Past, present, and future in the Gothic graveyard
in The Gothic and death
Abstract only
Log-in for full text

You are not authenticated to view the full text of this chapter or article.

manchesterhive requires a subscription or purchase to access the full text of books or journals - to see content that you/your institution should have access to, please log in through your library system or with your personal username and password.

If you are authenticated and think you should have access to this title, please contact your librarian.

Non-subscribers can freely search the site, view abstracts/extracts and download selected front and end matter. 

Institutions can purchase access to individual titles; please contact manchesterhive@manchester.ac.uk for pricing options.

ACCESS TOKENS

If you have an access token for this content, you can redeem this via the link below:

Redeem token

This chapter examines the development of a Gothic aesthetic of mortality in Graveyard poetry that in turn provided a significant influence for later Gothic novels. In its reflective, psychologically complex subject matter, poetry provides rich material for Gothic, and the genre drew upon the work of the graveyard poets, including Gray, Young, Blair and Parnell. Not only are the aesthetics of graveyard poetry significant in the development of Gothic, but also the structures of Christianity which emphasise life after death. The locus of death provides a focal point where the poetic and the constructed self meet, uniting the rational and the sublime in contemplating the terrible and unknowable, replacing the pre-Reformation prayers for the dead with a Protestant contemplation of Heaven.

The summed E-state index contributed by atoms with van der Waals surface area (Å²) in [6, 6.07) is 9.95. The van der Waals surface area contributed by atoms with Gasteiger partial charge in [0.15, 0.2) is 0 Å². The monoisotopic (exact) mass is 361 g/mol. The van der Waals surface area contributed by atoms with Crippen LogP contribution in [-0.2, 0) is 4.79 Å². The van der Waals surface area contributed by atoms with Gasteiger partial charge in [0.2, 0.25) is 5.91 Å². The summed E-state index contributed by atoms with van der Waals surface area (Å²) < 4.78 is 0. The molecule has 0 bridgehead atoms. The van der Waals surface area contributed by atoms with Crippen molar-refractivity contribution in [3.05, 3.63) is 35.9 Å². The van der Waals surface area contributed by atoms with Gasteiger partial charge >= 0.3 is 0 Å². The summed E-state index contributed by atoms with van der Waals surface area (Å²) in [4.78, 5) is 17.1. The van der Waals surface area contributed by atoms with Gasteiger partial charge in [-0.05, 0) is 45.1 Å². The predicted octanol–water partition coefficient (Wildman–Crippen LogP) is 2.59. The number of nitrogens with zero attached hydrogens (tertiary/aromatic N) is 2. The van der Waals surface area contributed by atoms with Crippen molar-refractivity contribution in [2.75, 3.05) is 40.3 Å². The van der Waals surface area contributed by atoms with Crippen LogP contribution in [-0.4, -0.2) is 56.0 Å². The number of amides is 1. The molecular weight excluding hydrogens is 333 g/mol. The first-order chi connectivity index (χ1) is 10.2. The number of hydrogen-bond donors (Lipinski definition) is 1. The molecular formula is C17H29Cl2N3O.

Metrics

All Time Past Year Past 30 Days
Abstract Views 79 32 2
Full Text Views 63 35 2
PDF Downloads 35 19 3